Several D.C. Council members hope that U.S. Attorney Ronald C. Machen decides by July whether charges will be filed against elected officials at the center of two investigations into District political campaigns.

In recent interviews with the Washington Post, several council members said a quick decision in the probes into the campaigns of Mayor Vincent C. Gray (D) and D.C. Council Chairman Kwame R. Brown (D) would make it easier for the city to schedule a special election if one were needed.

They said taxpayers would save money if a special election could be held on the same day as the Nov. 6 general election. Combining the two elections would also result in higher turnout for the special election than if it was held on its own.

 Under federal law, the city must hold special elections on the first Tuesday 114 days after a vacancy is declared. But a special election can be held 60 days after a vacancy if an election is already scheduled. A bill by Del. Eleanor Holmes Norton (D, pending in the U.S. Senate, would reduce the 114 day time-span to 70 days.

 With a special election potentially costing taxpayers more than $1 million, several council members said it makes sense to couple any election for mayor or chairman with the presidential contest.  If the investigations were resolved by July, the body would also have time to appoint an interim chairman while still giving the candidates enough time to run credible fall campaigns.

“My hope is, if we are going to do this, lets do it quickly,” said one council member, who asked not to be identified in order to speak freely about sensitive internal discussions. “Lets bring pressure: If there are going to be resignations, lets get it done, in a month, so we can have special elections and then start (2013) off with a new start.”

 There have been no public indications that either the investigation into Gray’s campaign 2010 or Brown’s 2008 campaign will result in either figure being charged, much less have to resign from office.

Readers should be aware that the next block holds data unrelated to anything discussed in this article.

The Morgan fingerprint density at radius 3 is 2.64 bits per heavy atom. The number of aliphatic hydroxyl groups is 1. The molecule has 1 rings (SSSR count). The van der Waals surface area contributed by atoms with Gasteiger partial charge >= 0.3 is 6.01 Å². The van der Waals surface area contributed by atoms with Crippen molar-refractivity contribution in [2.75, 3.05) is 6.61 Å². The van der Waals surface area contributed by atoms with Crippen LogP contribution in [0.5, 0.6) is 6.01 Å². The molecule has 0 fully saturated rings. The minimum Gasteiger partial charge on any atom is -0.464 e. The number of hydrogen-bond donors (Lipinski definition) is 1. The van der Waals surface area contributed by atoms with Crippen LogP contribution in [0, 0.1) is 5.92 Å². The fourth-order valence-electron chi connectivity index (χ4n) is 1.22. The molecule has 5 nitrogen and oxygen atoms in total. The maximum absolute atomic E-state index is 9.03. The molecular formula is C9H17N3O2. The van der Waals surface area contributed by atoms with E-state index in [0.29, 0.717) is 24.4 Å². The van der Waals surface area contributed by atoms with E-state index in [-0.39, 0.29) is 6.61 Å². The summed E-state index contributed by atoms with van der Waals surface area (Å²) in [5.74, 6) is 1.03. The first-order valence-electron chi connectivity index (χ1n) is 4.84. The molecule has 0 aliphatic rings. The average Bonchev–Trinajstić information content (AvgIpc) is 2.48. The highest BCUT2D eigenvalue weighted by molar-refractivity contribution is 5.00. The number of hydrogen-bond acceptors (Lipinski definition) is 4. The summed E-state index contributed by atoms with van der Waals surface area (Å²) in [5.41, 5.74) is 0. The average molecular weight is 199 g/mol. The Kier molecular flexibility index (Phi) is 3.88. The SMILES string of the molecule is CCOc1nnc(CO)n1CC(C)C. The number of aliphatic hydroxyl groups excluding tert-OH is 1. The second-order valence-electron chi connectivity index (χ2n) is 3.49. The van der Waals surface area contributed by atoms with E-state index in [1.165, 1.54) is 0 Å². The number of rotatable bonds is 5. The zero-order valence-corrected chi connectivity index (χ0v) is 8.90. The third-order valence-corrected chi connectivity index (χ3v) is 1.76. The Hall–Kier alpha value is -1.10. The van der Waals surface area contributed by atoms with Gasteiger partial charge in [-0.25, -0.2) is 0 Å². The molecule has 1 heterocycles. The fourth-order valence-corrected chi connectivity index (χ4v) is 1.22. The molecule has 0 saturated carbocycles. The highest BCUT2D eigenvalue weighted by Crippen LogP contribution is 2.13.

Both Gray and Brown have denied any wrongdoing.

A spokesman for the U.S. Attorney’s Office declined comment, but Machen has previously stated that investigators are working around the clock to finish the probes as quickly as possible.

But several council members said they fear open-ended investigations, noting they are casting a cloud of uncertainty across the District government. 

‘I have a lot of concern that the investigations are a weight on the government,” said Council member Phil Mendelson (D-At large). “I understand, on one hand, that the U.S. Attorney has to be thorough and cannot leave any lead unexplored. At the same time, for any government that is under investigation, it’s just really hard to function.”

Mendelson added the government “needs to be able to move forward putting its house in order.”

If there were a vacancy in the chairman’s seat, the council would select a new interim chairman from the four existing at-large members until a special election could be held, according to the Home Rule charter.

 Mendelson or Council member Vincent B. Orange would likely have an advantage to win the temporary appointment because both are Democrats. But to be able to rally a majority of the body, both might have to pledge not to run in the special election.

 If Brown stepped down as chairman but remained on the council, Council member Mary M. Cheh (D-Ward 3) said she would serve as interim chair because she is president pro-tempore of the body.

If Gray stepped aside for some reason, the council chairman would become mayor until a special election could be held.